From next summer a number of events held in the UK could become cash free, according to The BBC.
The news service claims that payments at a number of venues such as The Porter Tun, King George III, Sugar Rooms, Queen Charlotte room, Smeaton Vaults and James Watt room could be made via a wristband that is also the event ticket, which will have to be pre-loaded with money.
The article reveals that trials have been taking place over the past two years. According to The Independent, major music festivals are planning to go cash free next year, but no event promoter would confirm to The BBC that next year’s events will be completely cash free.
According to Management Today, a festival in Norway was run completely cash free and was a success. “It was straightforward,” the organiser told The BBC. “There was no opposition at all.”
This technology could prove particularly useful to event organisers who will be able to track the behaviour of attendees and use the data to target marketing messages.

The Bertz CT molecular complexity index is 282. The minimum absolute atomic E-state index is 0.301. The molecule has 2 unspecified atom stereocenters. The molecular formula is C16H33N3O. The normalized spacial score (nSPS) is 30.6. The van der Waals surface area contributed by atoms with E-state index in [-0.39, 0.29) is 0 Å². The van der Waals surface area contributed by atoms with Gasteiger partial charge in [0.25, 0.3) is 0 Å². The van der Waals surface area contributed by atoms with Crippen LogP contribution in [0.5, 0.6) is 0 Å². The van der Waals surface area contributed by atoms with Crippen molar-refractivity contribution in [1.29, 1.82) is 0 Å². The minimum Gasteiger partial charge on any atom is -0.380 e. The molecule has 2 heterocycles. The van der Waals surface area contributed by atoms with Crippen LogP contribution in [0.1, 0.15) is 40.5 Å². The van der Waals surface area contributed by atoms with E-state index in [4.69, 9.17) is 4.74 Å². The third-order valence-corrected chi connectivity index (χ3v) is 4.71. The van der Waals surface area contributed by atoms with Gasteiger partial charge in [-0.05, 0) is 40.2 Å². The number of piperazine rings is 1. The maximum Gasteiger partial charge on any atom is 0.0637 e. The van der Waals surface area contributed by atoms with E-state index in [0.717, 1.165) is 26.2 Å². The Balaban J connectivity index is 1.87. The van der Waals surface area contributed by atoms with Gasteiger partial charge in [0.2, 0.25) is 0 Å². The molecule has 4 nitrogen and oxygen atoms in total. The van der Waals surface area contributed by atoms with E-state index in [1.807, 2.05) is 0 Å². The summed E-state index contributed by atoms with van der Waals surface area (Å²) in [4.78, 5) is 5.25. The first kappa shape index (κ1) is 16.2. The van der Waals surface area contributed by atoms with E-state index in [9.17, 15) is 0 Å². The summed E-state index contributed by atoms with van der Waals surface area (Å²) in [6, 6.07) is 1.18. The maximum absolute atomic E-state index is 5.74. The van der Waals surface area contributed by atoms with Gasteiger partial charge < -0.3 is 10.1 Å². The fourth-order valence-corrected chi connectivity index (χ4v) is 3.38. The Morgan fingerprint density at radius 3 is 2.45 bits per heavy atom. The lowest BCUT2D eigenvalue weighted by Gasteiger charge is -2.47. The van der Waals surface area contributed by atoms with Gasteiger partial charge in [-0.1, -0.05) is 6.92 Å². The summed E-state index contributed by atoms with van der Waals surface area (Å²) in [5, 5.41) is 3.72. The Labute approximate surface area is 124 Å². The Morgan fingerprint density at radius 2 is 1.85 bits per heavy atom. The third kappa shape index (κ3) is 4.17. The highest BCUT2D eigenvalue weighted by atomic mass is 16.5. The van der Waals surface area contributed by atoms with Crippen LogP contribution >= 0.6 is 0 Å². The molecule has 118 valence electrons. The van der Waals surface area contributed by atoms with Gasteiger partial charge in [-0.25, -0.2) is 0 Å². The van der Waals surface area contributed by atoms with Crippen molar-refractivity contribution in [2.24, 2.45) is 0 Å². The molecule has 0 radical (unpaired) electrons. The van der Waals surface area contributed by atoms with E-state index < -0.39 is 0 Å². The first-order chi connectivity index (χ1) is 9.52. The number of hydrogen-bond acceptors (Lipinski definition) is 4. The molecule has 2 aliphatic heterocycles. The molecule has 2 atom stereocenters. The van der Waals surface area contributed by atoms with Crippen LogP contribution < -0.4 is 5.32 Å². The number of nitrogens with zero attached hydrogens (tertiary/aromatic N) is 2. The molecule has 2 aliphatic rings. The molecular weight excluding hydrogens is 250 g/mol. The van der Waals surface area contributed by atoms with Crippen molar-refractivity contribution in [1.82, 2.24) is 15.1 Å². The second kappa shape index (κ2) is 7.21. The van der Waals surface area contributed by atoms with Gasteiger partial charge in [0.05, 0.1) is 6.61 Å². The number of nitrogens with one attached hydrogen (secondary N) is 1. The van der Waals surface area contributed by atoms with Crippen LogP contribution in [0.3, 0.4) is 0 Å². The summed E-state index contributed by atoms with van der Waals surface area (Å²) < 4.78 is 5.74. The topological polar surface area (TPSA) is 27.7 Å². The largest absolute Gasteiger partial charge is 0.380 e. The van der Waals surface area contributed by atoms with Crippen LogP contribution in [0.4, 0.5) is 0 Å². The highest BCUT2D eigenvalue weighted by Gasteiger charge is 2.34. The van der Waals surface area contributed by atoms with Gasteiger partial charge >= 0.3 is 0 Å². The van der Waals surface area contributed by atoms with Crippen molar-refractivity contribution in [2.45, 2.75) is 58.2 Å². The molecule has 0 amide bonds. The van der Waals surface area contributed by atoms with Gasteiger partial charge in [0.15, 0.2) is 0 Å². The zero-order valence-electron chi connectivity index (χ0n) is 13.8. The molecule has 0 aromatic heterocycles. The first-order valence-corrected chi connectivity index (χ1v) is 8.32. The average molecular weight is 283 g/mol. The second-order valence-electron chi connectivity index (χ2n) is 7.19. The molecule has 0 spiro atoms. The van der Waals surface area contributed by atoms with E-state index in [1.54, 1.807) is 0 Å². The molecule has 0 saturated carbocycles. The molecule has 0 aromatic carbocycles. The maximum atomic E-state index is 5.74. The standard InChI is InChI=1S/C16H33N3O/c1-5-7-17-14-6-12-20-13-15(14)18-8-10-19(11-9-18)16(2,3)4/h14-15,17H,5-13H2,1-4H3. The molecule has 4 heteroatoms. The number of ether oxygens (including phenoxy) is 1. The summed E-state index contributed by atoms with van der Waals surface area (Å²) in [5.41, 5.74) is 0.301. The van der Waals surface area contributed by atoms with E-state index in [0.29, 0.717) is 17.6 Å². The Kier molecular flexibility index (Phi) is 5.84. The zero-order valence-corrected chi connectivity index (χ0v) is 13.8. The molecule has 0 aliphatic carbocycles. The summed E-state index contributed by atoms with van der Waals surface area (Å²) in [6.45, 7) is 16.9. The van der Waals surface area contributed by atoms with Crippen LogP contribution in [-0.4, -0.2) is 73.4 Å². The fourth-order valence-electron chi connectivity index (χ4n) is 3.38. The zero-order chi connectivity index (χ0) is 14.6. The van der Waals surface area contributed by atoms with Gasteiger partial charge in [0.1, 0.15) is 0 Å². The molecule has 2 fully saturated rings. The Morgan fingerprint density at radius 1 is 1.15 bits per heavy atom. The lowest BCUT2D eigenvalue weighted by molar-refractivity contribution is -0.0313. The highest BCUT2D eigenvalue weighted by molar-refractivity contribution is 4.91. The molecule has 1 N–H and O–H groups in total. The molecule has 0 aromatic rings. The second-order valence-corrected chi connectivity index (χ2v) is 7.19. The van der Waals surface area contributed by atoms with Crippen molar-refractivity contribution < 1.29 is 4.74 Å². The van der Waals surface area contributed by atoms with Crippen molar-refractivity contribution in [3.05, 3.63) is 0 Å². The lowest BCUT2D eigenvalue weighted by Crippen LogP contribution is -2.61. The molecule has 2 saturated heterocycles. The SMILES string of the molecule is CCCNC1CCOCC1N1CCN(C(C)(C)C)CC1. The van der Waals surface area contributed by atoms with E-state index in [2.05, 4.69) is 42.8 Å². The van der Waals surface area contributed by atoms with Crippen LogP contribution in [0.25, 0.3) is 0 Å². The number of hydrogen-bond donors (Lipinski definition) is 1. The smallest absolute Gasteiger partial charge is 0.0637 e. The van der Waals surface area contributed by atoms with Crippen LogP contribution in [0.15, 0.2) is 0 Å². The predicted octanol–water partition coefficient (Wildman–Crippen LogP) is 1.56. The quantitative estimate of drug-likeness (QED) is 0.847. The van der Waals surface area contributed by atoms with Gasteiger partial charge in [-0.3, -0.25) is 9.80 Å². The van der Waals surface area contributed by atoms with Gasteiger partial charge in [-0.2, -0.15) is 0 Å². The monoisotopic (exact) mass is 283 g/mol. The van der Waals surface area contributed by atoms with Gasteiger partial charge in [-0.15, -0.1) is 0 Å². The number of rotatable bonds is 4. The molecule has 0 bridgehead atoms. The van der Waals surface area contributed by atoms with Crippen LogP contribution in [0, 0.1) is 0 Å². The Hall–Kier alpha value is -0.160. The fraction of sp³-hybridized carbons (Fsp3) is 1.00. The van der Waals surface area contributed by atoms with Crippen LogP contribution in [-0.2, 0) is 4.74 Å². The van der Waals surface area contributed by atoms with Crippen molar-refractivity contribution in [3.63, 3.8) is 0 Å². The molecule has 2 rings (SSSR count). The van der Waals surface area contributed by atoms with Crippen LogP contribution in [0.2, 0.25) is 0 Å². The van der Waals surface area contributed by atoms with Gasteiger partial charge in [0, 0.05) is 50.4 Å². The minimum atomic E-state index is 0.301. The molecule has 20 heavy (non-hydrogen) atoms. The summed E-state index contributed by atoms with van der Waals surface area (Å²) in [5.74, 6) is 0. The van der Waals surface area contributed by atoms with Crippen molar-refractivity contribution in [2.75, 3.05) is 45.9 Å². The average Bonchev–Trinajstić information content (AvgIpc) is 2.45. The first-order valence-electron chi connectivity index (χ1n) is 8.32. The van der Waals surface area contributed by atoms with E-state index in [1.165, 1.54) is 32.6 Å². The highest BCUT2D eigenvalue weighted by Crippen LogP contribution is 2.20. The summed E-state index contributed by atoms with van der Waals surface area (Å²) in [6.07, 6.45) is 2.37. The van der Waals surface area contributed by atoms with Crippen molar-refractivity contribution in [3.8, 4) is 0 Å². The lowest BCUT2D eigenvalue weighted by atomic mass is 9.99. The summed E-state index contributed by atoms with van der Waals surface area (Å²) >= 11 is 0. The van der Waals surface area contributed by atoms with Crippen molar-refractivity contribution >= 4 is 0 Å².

However, Management Today pointed out that it could be hard to persuade all retailers to go cash free at such events. Massive music festivals present a serious challenge if vendors need to operate computers to process payments. It would eliminate independent retailers who stroll around the site selling their own produce.
One festival fan told The BBC she would adopt the technology if it could be proved that it was secure. Another said she would worry her spending would get out of control, but agreed that it’s better than carrying cash.
If the technology takes off and proves to be a success, it could be rolled out to an event near you.